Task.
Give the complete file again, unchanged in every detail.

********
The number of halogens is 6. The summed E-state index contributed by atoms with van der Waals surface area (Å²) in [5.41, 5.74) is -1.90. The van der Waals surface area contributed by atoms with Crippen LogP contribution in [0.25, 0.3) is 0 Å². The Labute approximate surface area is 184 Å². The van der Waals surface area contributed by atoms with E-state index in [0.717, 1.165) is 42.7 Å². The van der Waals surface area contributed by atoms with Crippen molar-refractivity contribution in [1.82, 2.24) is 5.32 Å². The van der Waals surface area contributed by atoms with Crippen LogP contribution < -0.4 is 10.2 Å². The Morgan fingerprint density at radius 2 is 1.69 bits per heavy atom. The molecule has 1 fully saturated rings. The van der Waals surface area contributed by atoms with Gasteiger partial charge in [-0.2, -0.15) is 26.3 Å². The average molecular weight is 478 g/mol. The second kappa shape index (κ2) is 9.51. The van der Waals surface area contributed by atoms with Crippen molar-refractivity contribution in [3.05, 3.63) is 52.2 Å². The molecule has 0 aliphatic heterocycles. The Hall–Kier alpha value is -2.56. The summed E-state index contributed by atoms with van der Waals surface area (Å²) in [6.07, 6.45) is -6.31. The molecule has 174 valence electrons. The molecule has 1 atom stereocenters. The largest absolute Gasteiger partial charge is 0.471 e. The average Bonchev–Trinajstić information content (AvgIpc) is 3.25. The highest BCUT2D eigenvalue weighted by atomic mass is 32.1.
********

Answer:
The number of halogens is 6. The summed E-state index contributed by atoms with van der Waals surface area (Å²) in [5.41, 5.74) is -1.90. The van der Waals surface area contributed by atoms with Crippen LogP contribution in [0.25, 0.3) is 0 Å². The Labute approximate surface area is 184 Å². The van der Waals surface area contributed by atoms with E-state index in [0.717, 1.165) is 42.7 Å². The van der Waals surface area contributed by atoms with Crippen molar-refractivity contribution in [1.82, 2.24) is 5.32 Å². The van der Waals surface area contributed by atoms with Crippen LogP contribution < -0.4 is 10.2 Å². The Morgan fingerprint density at radius 2 is 1.69 bits per heavy atom. The molecule has 1 fully saturated rings. The van der Waals surface area contributed by atoms with Gasteiger partial charge in [-0.2, -0.15) is 26.3 Å². The average molecular weight is 478 g/mol. The second kappa shape index (κ2) is 9.51. The van der Waals surface area contributed by atoms with Crippen molar-refractivity contribution in [3.05, 3.63) is 52.2 Å². The molecule has 0 aliphatic heterocycles. The Hall–Kier alpha value is -2.56. The summed E-state index contributed by atoms with van der Waals surface area (Å²) in [6.07, 6.45) is -6.31. The molecule has 174 valence electrons. The molecule has 1 atom stereocenters. The largest absolute Gasteiger partial charge is 0.471 e. The average Bonchev–Trinajstić information content (AvgIpc) is 3.25. The highest BCUT2D eigenvalue weighted by atomic mass is 32.1.